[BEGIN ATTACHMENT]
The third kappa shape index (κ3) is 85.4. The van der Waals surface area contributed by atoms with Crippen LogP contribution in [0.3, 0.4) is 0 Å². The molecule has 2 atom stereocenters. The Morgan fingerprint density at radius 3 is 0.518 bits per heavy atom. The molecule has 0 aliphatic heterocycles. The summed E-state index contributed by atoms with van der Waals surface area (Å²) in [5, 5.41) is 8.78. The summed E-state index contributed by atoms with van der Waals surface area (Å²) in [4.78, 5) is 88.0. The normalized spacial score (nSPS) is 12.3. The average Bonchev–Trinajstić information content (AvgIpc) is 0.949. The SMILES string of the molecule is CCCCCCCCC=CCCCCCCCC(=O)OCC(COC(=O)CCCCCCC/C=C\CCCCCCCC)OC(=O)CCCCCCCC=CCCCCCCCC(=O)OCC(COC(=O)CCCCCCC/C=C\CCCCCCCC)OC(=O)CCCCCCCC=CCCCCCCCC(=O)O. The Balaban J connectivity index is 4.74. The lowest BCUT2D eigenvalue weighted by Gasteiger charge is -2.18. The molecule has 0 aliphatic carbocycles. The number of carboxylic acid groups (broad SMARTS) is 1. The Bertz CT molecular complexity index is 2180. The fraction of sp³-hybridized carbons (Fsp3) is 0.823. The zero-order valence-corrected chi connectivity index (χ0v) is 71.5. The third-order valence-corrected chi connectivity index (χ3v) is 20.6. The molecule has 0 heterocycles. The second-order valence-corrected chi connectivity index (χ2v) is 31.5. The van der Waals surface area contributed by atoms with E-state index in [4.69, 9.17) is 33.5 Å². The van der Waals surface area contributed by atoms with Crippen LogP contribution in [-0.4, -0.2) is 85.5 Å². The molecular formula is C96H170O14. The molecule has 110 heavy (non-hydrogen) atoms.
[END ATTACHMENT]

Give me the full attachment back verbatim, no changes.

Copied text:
The third kappa shape index (κ3) is 85.4. The van der Waals surface area contributed by atoms with Crippen LogP contribution in [0.3, 0.4) is 0 Å². The molecule has 2 atom stereocenters. The Morgan fingerprint density at radius 3 is 0.518 bits per heavy atom. The molecule has 0 aliphatic heterocycles. The summed E-state index contributed by atoms with van der Waals surface area (Å²) in [5, 5.41) is 8.78. The summed E-state index contributed by atoms with van der Waals surface area (Å²) in [4.78, 5) is 88.0. The normalized spacial score (nSPS) is 12.3. The average Bonchev–Trinajstić information content (AvgIpc) is 0.949. The SMILES string of the molecule is CCCCCCCCC=CCCCCCCCC(=O)OCC(COC(=O)CCCCCCC/C=C\CCCCCCCC)OC(=O)CCCCCCCC=CCCCCCCCC(=O)OCC(COC(=O)CCCCCCC/C=C\CCCCCCCC)OC(=O)CCCCCCCC=CCCCCCCCC(=O)O. The Balaban J connectivity index is 4.74. The lowest BCUT2D eigenvalue weighted by Gasteiger charge is -2.18. The molecule has 0 aliphatic carbocycles. The number of carboxylic acid groups (broad SMARTS) is 1. The Bertz CT molecular complexity index is 2180. The fraction of sp³-hybridized carbons (Fsp3) is 0.823. The zero-order valence-corrected chi connectivity index (χ0v) is 71.5. The third-order valence-corrected chi connectivity index (χ3v) is 20.6. The molecule has 0 heterocycles. The second-order valence-corrected chi connectivity index (χ2v) is 31.5. The van der Waals surface area contributed by atoms with E-state index in [4.69, 9.17) is 33.5 Å². The van der Waals surface area contributed by atoms with Crippen LogP contribution in [-0.4, -0.2) is 85.5 Å². The molecular formula is C96H170O14. The molecule has 110 heavy (non-hydrogen) atoms.